• Our hope-filled future is bound up in sharing the story of Jesus, in discipling others, in bringing those disciples together into communities of believers, and in developing and releasing those believers to create other communities... till Jesus the King comes again!

Listening to feedback isn’t fun

‘Feedback’ is a word that has recently come into the French vocabulary.  It’s been in the English vocabulary for quite a while, but can have a number of different meanings.  We could say, in its simplest expression, feedback “includes any information you get about yourself.”

Giving-FeedbackHonestly though, we’re not really keen on feedback.  We’re not really keen on it because it touches who we are, what we do, or in other words, our identity.

With that in mind, most of us, when we give feedback, tend to gloss over the true growth needs of others.  We don’t want to ‘do wrong’ to the other by pointing out areas where he/she needs further development.  Most of us, when we receive feedback, tend to dismiss (read ‘argue about’) what was shared with us.  “It’s just wrong,” might be a phrase that comes to our minds after receiving some feedback.  When we are on the receiving end, listening to feedback isn’t a lot of fun, or at least that is how we perceive it.

I just started reading the book: Thanks for the Feedback: The Science and Art of Receiving Feedback Well.  Two things stood out to me in the early pages of the book.

First, every piece of feedback has some good in it.  We may not like what is said or how it is said, but there are nuggets of wisdom and insight embedded in that feedback that could help us to grow in our character and competency.  A friend used to say: “In every criticism, there is an element of truth, otherwise it wouldn’t hurt so much.”  Our goal in receiving feedback is to sift through what we hear in order to learn how we might grow more.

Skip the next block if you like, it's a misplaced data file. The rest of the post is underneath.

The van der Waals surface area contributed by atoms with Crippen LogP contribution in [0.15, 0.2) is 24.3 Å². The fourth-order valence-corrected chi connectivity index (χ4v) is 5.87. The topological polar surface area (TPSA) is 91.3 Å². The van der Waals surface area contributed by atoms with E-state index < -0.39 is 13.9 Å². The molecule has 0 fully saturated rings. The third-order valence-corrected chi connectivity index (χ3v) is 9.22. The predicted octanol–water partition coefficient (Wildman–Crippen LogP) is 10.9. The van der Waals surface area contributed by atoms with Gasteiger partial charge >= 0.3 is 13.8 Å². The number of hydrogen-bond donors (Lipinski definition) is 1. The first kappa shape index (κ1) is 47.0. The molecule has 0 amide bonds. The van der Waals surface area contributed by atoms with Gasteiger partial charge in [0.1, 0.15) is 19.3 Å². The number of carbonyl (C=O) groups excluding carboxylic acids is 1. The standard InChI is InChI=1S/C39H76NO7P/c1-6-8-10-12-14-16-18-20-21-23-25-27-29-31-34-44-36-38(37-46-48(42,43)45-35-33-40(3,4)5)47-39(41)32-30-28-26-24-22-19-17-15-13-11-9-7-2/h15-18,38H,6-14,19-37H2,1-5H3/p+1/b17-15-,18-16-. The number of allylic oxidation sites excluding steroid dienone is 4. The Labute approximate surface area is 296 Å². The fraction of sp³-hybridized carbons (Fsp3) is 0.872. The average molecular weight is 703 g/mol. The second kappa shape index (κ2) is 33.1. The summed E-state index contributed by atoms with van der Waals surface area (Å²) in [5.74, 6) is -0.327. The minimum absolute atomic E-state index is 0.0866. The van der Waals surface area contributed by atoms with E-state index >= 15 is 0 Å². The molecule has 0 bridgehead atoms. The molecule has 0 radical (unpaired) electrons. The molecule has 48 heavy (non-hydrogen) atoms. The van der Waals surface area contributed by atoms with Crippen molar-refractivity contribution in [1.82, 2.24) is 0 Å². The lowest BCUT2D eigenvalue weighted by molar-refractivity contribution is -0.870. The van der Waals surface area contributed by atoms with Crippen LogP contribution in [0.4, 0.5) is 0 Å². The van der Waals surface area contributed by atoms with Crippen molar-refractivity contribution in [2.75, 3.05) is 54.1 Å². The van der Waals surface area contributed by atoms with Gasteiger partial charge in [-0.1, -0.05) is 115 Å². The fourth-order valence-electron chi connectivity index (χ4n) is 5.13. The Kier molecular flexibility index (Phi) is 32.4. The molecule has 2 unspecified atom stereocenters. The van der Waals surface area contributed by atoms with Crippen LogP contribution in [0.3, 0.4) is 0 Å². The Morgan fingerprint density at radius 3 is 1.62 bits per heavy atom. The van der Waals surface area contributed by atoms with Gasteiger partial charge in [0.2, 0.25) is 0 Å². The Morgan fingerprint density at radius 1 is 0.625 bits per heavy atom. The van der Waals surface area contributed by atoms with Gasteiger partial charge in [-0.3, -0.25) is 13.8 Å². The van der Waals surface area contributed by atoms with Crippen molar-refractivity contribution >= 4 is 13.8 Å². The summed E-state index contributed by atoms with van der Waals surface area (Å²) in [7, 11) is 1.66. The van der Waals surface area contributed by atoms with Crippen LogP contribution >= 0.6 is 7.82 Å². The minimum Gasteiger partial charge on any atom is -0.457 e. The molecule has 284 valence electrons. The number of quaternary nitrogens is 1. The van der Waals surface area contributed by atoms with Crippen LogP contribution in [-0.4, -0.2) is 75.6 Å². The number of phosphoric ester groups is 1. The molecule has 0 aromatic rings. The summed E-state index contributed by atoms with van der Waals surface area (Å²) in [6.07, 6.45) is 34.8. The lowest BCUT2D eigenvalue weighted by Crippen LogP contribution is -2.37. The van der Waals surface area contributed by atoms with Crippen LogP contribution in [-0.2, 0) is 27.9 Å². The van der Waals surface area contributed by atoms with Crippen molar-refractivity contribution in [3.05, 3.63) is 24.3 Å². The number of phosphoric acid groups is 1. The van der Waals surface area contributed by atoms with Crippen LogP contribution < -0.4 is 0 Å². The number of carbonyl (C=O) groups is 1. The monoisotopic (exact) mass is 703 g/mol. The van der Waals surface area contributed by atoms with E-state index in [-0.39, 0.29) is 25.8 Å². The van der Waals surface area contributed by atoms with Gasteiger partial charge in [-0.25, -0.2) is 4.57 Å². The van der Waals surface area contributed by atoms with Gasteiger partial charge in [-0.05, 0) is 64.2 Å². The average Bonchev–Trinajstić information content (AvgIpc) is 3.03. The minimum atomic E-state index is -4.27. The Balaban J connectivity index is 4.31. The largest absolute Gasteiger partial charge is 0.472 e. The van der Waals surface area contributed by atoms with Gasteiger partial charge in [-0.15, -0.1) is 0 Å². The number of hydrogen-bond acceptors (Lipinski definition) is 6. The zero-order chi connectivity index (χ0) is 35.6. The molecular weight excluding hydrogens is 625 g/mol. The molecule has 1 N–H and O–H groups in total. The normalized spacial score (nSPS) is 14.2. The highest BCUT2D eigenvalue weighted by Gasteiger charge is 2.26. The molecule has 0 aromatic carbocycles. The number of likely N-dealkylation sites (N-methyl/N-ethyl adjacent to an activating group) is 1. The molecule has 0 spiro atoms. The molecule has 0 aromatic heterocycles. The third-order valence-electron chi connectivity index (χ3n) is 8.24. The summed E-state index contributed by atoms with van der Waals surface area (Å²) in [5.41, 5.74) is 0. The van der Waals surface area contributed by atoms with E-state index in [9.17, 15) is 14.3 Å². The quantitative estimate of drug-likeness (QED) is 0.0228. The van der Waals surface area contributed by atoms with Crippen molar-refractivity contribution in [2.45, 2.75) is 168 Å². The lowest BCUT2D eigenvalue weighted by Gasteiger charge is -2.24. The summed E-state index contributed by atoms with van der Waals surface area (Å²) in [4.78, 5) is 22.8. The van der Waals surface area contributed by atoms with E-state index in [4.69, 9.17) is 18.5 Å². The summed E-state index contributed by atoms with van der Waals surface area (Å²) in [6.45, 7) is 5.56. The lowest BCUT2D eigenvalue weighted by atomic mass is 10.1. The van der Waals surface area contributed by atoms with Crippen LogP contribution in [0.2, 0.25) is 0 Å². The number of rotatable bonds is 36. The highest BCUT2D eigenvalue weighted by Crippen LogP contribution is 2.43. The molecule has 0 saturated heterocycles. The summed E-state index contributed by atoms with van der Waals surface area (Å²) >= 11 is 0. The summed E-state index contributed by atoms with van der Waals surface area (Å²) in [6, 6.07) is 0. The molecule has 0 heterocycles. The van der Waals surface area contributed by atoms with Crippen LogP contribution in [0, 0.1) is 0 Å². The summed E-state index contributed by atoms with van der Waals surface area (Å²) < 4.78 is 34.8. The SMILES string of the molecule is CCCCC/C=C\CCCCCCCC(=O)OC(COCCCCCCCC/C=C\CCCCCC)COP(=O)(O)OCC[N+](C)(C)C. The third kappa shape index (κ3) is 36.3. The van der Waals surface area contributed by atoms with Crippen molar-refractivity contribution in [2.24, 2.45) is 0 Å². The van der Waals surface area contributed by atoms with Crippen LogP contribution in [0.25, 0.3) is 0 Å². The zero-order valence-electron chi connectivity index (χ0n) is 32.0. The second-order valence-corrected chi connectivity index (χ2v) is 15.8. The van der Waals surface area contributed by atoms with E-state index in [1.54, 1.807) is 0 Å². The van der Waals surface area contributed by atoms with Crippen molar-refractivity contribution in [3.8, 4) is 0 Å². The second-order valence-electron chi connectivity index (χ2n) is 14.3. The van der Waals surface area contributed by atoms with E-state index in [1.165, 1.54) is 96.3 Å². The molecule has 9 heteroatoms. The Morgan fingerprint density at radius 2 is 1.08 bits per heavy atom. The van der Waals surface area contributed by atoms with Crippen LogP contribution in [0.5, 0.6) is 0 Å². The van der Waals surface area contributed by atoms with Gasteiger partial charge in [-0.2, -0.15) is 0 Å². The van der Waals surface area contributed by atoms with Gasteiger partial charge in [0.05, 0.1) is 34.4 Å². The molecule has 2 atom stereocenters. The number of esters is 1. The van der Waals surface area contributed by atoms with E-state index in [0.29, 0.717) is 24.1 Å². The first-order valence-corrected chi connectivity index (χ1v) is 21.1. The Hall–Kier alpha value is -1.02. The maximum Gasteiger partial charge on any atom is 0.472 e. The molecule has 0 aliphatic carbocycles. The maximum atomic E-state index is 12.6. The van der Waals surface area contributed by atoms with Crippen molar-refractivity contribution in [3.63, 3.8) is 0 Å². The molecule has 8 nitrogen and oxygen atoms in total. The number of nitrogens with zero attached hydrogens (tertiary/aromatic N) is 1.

Second, we need to distinguish between several different kinds of feedback.  The author of Thanks for the Feedback writes: “Broadly, feedback comes in three forms: appreciation (thanks), coaching (here’s a better way to do it), and evaluation (here’s where you stand).”  As a receiver of feedback, one of the first tasks must be to assess what kind of feedback we are talking about.  Our struggle with feedback can often be the result of misunderstanding the kind of feedback being offered.  Or it can be the result of a mix-up between the feedback you are looking for (such as appreciation) and the feedback you are receiving (such as coaching).

Listening to feedback may not be what we long to hear.  However, with a learning posture, we will not only benefit from feedback, we will develop a strategy to work on those needed growth areas of character and competency.

2 Responses

  1. Very timely for me, thank you, David.
    The author of Thanks for the Feedback writes: “Broadly, feedback comes in three forms: appreciation (thanks), coaching (here’s a better way to do it), and evaluation (here’s where you stand).”

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